Thursday, 31 December 2015
Friday, 18 December 2015
The Maiden's Tower is a monumental tower, roughly 25 meters tall, on a small islet just 200 meters from the coast of Üsküdar, at the southern entrance of Bosphorus.
The oldest record about the islet on which the Maiden's Tower is erected today dates back to 411 BC. The first recorded function of this islet is also after the victory of the ancient Greek commander Alcibiades at Cyzicus (near Kapıdağ Peninsula today) in 410 BC as a customs station. The islet served as a customs station for centuries. The first wooden tower on it was ordered to be built by the Byzantine Emperor Alexius Comnenius in 1110. During the Byzantine period, this islet was connected to the land at the Asian side with a defense wall. Towards the European side, there was an iron chain stretching along the Bosphorus, with one end on the islet of the Maiden's Tower, and the other end connected to another tower that used to exist where the Topkapı Palace is now.
After the conquest of Constantinople by the Ottomans in 1453, sultan Mehmet the Conqueror ordered this tower to be rebuilt with the intention of using it to protect the port.
The earthquake in 1509 was referred to by the Ottomans as "the minor doomsday", and the badly damaged tower was rebuilt with wood again.
When it was almost demolished by a fire in 1721, it was decided to use stones to rebuild this time.
With its new stone structure, the Maiden's Tower started to serve as a lighthouse mainly.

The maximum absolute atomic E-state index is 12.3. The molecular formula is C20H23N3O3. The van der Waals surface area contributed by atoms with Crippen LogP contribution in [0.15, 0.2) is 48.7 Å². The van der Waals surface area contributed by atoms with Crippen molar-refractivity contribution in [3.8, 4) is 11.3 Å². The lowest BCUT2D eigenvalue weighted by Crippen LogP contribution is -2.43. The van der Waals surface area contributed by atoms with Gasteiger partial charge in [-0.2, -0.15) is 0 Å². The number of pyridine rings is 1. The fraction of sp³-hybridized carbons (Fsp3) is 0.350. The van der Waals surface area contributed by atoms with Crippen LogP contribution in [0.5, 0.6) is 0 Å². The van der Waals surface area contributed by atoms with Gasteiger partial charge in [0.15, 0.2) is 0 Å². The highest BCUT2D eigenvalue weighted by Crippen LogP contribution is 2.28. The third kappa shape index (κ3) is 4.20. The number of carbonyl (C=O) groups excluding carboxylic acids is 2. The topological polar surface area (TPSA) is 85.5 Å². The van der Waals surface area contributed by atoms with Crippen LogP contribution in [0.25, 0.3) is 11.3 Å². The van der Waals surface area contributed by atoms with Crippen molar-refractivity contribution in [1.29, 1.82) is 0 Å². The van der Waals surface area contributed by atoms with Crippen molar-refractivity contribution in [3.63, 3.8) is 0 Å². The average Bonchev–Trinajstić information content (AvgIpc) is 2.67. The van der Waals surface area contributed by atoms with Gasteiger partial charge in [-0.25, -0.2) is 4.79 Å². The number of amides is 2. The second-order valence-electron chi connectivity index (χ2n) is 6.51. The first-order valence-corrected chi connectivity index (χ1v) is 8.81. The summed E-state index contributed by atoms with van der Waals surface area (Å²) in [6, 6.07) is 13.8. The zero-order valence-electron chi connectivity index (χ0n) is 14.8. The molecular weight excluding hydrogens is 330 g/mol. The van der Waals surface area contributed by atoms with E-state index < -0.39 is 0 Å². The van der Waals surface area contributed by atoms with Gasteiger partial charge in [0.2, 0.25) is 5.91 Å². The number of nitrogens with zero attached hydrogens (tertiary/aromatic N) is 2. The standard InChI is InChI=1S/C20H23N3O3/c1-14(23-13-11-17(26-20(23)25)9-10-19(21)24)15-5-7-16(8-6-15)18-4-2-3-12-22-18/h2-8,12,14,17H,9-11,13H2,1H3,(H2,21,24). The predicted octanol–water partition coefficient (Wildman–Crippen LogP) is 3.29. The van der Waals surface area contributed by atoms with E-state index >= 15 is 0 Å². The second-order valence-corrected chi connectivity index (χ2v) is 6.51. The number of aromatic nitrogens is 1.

It received its final major restoration during the reign of Sultan Mahmud II between 1832 and 1833. The dome over the tower and the flagpole atop were added during this restoration. It is possible to say that it had received its final appearance then.
During the plague epidemic in 1836 and 1837, it was converted into a quarantine station. The Maiden's Tower has also served as a prison for a few Ottoman bureaucrats and generals, and even a dungeon sometimes, for executions.
In 1920, the tower was equipped with an automatic light system, to support its main task as a lighthouse.
When the risk of sliding into the sea was discovered, huge rocks were placed underwater around the islet in 1943.
The latest restoration work was carried out in 1998 before it played a role in the James Bond movie "the World is not Enough".
Right after the earthquake in 1999, steel support elements were added to its walls as a precaution.
Today, the Maiden's Tower serves as an attractive tourist magnet, with its mesmerizing view right above the Bosphorus. A private company runs a restaurant and a cafe in it. Private boats and shuttle boats from Üsküdar take hundreds of visitors to this beauty in İstanbul everyday.
Friday, 4 December 2015
Hundred kilometers away from Antalya, nestled in the Taurus Mountains, lies the ancient city of Sagalassos. It is a bit off the beaten track but is definitely worth the drive from Antalya. This ancient site will impress you with its vitality.
As it is situated on steep skirts of the Taurus Mountains and has been shadowed by other great sites such as Troy, Ephesus etc, it was fortunate enough to have remained well preserved, almost untouched. During a visit, one expects to see an ancient local just around the corner any second.
Excavations are on going since 1990, led by Marc Waelkens from the Catholic University of Leuven in Belgium. Stand in front of the impressive Nymphaeum, its waters still running and you won't regret the 100kms. Recently there are even some small hotels near the site of Sagalassos.